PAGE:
Monday, April 18, 2011

The Future Of The Legal Profession: How To Ethically Lie About Your Fake Office

So much discussion about the future of the legal profession is running around the internet these days that you may begin to think that the people talking about it actually know what they are talking about. Look a bit closer and you will see that the so called "future" is being described by those who are tired of practicing, addicted to tech, have no real substantive practice to speak of, and generally make up things to bolster their self-fulfilling prophecies. In essence, those that talk about the future of the legal profession these days are mainly spewing their vision of the profession. A vision that many "real" lawyers don't share.

One vision I do share with these "future of the legal profession" idiots, is that the future includes more acceptable lying. You know, pretending you have a certain amount of experience, or credentials, or yes, even a certain type of office.

Which brings me to the topic at hand.

Why do some lawyers put photos of their office building on their website? I don't have a picture of my office building on my website. Maybe I should. Maybe one day I will. But when I do, it will be a picture of the office building where I have an office, with a desk, and people working for me and with me. It will not be a picture of the building in which some timeshare company owns a floor and of the address I own for $100 a month.

Which leads me to the answer to my own question. There are lawyers who put a picture of the building in which their "office" is located in order to create an impression that they in fact, have an office there. When in fact, I, as well as many other lawyers know (not potential clients though) that in each city there are Class A office buildings that have a floor rented by a "Regus" type company that in turn, provides fee-for-service office solutions for lawyers and other businesses.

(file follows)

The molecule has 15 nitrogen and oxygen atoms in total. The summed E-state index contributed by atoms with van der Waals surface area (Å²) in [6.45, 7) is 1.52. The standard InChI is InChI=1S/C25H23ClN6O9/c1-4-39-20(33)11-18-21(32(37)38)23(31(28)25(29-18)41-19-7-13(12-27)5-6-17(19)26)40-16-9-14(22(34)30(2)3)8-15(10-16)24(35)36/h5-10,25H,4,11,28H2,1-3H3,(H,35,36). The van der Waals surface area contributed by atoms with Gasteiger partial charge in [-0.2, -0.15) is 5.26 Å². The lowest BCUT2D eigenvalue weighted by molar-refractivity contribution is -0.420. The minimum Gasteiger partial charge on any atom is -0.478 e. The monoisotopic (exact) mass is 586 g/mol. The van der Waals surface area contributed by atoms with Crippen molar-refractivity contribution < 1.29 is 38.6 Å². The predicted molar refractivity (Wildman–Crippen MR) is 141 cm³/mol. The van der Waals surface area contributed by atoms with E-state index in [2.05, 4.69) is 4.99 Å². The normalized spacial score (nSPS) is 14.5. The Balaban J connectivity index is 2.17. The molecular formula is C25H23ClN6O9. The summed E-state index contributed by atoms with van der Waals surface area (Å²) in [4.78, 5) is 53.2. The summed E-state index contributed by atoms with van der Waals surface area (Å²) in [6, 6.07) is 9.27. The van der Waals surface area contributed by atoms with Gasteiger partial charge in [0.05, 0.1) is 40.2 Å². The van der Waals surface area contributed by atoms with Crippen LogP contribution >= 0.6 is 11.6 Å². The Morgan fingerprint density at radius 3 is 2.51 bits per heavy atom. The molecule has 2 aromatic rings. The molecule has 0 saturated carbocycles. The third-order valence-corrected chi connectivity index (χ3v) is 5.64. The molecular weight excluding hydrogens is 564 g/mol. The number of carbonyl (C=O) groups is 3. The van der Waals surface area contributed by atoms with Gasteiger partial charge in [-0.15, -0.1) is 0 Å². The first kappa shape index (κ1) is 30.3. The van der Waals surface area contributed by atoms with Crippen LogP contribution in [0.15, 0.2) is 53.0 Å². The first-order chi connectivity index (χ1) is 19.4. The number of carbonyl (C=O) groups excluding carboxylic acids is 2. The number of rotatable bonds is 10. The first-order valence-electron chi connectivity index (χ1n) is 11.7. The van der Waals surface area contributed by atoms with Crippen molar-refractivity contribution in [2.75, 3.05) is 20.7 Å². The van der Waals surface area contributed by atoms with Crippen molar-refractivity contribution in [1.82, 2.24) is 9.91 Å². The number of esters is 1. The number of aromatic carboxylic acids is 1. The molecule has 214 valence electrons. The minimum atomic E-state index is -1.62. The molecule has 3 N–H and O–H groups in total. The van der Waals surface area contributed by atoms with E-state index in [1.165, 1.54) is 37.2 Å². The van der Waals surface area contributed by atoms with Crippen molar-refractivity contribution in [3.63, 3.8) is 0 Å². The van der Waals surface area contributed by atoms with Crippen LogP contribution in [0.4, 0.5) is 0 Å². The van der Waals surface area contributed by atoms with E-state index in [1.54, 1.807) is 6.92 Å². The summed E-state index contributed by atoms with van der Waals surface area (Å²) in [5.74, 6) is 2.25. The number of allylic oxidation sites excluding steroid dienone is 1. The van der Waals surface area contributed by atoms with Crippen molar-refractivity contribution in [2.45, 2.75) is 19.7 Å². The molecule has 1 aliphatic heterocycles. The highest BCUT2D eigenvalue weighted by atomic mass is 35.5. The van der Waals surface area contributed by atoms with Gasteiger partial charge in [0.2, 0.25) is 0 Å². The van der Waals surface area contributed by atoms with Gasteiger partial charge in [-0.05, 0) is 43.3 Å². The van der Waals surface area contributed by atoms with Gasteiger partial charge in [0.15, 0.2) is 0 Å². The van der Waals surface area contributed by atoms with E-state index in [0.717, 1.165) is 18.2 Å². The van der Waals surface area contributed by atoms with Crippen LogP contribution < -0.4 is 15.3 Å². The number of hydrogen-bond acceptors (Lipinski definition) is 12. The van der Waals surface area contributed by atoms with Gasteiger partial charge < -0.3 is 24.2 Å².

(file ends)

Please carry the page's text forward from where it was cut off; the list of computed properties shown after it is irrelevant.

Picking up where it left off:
A lawyer can have merely the address to receive mail, or someone answering a dedicated phone line, or conference room time, office time, and yes, lawyers can actually rent offices and work there like in any other place. But for the most part, in this "future of the legal profession," lawyers buy the address and pretend (lie) that this is actually where they practice.

Cool, huh?

Welcome to the future.

.Located in Miami, Florida, Brian Tannebaum practices Bar Admission and Discipline and Criminal Defense. He is the author of I Got A Bar Complaint.Share/Save/Bookmark


The Wolf said...

Are you against lawyers using these types of offices, in general, or just them creating a fictitious image of themselves (and their practices) on the internet?

My Law License said...

I think this type of office situation is great for lawyers who don't need to have a full time office. But when a lawyer pays merely to have the address for mail purposes, and have someone answer a phone, and then puts a picture of the building on their website as if to say "look at me, I work in a big shiny building," it's lying. Plain and simple.

Anonymous said...

A lawyer that puts a picture of a class A building on his or her webpage is trying to convey a message about the quality of the lawyer's service. This is true regardless of whether or not the lawyer works in the building. Of course, the bar has rules against this.

In my opinion, a more important point is what to do about this. I hope we do not get rules relating to the posting of office pictures. Such a rule would be silly. The bar is a mandatory organization and it should limit itself to rules which are absolutely necessary and enforceable.

Aaron said...

It's the difference between ethical and professional conduct. Putting a shiny building that your office isn't in is misleading, but probably not a violation of the ethics rules. We call ourselves professionals, and if that's to mean something, we have to be better than silly tricks like this.

Also, my word verification is close to "regurgitator". Brian, I like your verification software.

Stephen Stanfield said...

I think this website is a good example. The guy markets himself as a "Gainesville Defense Lawyer" even though I've never seen him a Gainesville courtroom, but the building shown on his website is the Federal Courthouse in Miami.

My Law License said...

To my cowardly anonymous lawyer who left a comment about whether I was going to call a friend a liar, read carefully.

The post was about lawyers who put photos of the building on their websites. Find me a website of his where he has a photo (oh, you just figured out what the post said?) and yes, I'll call him a liar.

If you have anything else to say, do yourself a favor stop thinking your anonymous here and use your real name. Act like the member of the Florida Bar that you are. There's nothing to be afraid of.